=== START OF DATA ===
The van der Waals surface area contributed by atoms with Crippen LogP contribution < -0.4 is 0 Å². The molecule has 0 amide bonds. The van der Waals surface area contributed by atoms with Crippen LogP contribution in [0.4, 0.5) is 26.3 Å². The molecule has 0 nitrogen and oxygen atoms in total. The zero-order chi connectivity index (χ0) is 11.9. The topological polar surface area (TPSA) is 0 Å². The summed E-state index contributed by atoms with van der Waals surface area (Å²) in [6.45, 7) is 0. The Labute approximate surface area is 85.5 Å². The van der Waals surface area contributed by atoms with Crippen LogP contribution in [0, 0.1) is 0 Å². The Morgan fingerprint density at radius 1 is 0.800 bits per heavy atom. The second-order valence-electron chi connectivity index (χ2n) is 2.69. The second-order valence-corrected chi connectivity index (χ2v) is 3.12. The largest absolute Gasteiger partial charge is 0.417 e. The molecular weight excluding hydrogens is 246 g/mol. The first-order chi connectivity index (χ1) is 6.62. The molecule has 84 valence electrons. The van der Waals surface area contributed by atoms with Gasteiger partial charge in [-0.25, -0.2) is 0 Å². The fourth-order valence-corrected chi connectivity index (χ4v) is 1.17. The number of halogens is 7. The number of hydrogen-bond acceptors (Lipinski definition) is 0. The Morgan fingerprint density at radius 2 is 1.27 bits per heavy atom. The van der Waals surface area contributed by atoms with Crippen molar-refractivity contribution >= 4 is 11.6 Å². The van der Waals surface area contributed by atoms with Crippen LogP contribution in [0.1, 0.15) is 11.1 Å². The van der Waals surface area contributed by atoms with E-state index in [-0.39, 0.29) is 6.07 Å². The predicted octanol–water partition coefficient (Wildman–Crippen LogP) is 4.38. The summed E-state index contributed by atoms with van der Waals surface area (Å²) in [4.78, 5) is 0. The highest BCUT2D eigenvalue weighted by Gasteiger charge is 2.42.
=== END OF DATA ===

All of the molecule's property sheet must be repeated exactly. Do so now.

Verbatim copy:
The van der Waals surface area contributed by atoms with Crippen LogP contribution < -0.4 is 0 Å². The molecule has 0 amide bonds. The van der Waals surface area contributed by atoms with Crippen LogP contribution in [0.4, 0.5) is 26.3 Å². The molecule has 0 nitrogen and oxygen atoms in total. The zero-order chi connectivity index (χ0) is 11.9. The topological polar surface area (TPSA) is 0 Å². The summed E-state index contributed by atoms with van der Waals surface area (Å²) in [6.45, 7) is 0. The Labute approximate surface area is 85.5 Å². The van der Waals surface area contributed by atoms with Crippen LogP contribution in [0, 0.1) is 0 Å². The Morgan fingerprint density at radius 1 is 0.800 bits per heavy atom. The second-order valence-electron chi connectivity index (χ2n) is 2.69. The second-order valence-corrected chi connectivity index (χ2v) is 3.12. The largest absolute Gasteiger partial charge is 0.417 e. The molecular weight excluding hydrogens is 246 g/mol. The first-order chi connectivity index (χ1) is 6.62. The molecule has 84 valence electrons. The van der Waals surface area contributed by atoms with Gasteiger partial charge in [-0.25, -0.2) is 0 Å². The fourth-order valence-corrected chi connectivity index (χ4v) is 1.17. The number of halogens is 7. The number of hydrogen-bond acceptors (Lipinski definition) is 0. The Morgan fingerprint density at radius 2 is 1.27 bits per heavy atom. The van der Waals surface area contributed by atoms with Crippen molar-refractivity contribution >= 4 is 11.6 Å². The van der Waals surface area contributed by atoms with Crippen LogP contribution in [0.1, 0.15) is 11.1 Å². The van der Waals surface area contributed by atoms with E-state index in [-0.39, 0.29) is 6.07 Å². The predicted octanol–water partition coefficient (Wildman–Crippen LogP) is 4.38. The summed E-state index contributed by atoms with van der Waals surface area (Å²) in [4.78, 5) is 0. The highest BCUT2D eigenvalue weighted by Gasteiger charge is 2.42.